Johnson's Sacred Cultural Resources

John Staeck (staeckjp@MARTIN.LUTHER.EDU)
Thu, 13 Jul 1995 08:49:45 -0500

Howdy Robert and all. You know, most of the Native Americans I've worked
with and spoken with don't consider all archaeological materials sacred.
Some things certainly are but many things certainly aren't. Robert, may I
suggest we go on to something more productive in this discussion. If you're
calling for the wholesale revision of cultural resource management, esp.
archaeology, than I am waiting to hear HOW YOU propose to restructure
things. I suspect, for example, some Ho'Chunk would be skeptical of people,
regardless of cultural identity, working on sites potentially related to
their history if these workers came from far outside the Midwest and/or did
not have a good feeling for the archaeology of the region.

Not insignificantly, how do you propose generating experienced and
well-prepared archaeological crews from indigenous nations? Surely enhanced
education facilities would help in some cases, BUT IS THE INTEREST THERE? I
think you would be surprised to find that much of the interest present in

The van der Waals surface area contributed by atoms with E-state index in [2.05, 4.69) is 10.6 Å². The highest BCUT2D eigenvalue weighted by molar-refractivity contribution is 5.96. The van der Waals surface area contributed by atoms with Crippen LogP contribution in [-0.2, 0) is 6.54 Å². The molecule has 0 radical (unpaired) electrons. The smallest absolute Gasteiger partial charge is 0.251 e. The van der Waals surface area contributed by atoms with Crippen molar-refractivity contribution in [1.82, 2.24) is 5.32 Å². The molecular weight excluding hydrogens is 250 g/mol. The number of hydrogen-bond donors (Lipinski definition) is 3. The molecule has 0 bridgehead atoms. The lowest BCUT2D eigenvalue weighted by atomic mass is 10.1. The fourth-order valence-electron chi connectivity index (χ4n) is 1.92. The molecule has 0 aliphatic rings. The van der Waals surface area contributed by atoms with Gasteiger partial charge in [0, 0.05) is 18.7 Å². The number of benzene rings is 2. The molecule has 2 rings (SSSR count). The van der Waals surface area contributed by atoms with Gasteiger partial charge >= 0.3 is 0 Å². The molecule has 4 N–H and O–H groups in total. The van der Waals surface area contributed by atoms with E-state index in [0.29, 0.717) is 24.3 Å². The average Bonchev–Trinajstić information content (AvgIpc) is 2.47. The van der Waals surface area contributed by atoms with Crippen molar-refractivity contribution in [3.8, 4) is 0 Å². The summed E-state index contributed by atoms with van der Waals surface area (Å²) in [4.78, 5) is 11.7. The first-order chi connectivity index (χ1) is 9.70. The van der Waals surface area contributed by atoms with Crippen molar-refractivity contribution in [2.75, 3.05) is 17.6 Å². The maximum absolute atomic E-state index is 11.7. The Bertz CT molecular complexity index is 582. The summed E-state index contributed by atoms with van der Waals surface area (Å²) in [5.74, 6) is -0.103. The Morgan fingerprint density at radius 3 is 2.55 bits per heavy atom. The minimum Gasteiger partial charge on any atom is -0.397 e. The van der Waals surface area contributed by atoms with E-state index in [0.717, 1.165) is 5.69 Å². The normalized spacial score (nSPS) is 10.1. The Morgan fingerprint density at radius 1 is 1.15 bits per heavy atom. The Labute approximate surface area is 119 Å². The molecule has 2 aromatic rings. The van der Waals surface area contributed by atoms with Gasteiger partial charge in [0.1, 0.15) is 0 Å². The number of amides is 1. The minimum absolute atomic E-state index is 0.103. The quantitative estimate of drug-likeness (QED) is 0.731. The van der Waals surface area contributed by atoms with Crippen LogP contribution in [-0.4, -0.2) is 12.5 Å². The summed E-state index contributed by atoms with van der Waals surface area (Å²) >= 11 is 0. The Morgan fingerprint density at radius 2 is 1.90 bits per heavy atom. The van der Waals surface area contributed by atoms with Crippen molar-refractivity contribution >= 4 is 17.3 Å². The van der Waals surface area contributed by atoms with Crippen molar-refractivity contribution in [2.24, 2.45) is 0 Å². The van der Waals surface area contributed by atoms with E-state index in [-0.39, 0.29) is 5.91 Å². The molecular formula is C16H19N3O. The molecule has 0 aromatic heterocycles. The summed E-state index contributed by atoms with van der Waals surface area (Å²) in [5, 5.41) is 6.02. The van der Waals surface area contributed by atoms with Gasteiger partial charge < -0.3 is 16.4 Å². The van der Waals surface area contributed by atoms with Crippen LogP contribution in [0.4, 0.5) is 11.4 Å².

studying the past among some Native American groups reflects an alliance of
extant archaeological/anthropological ideology and indigenous ideas.
(Please note, alliance does not equate to condoning past historical events,
on either side of the battle lines.) The point is that wholesale revisions
are probably not coming in the vein that you seem to espouse (but maybe
you've got some specific ideas we could look at) but may be coming in more
alliance-based forms.

Just some food for thought. I, and perhaps others, await your ideas.

cheers - john

PS good idea with the Nazi material, I hope it turns out to be the real thing!

John Staeck Oft did I wonder why the setting sun
Anthropology Program should look upon us with a blushing face:
Luther College Is't not for shame of what he hath seen done,
Decorah, IA 52101 whilst in our hemisphere he ran his race?
319-387-1284 Lyman Heath On the Setting Sun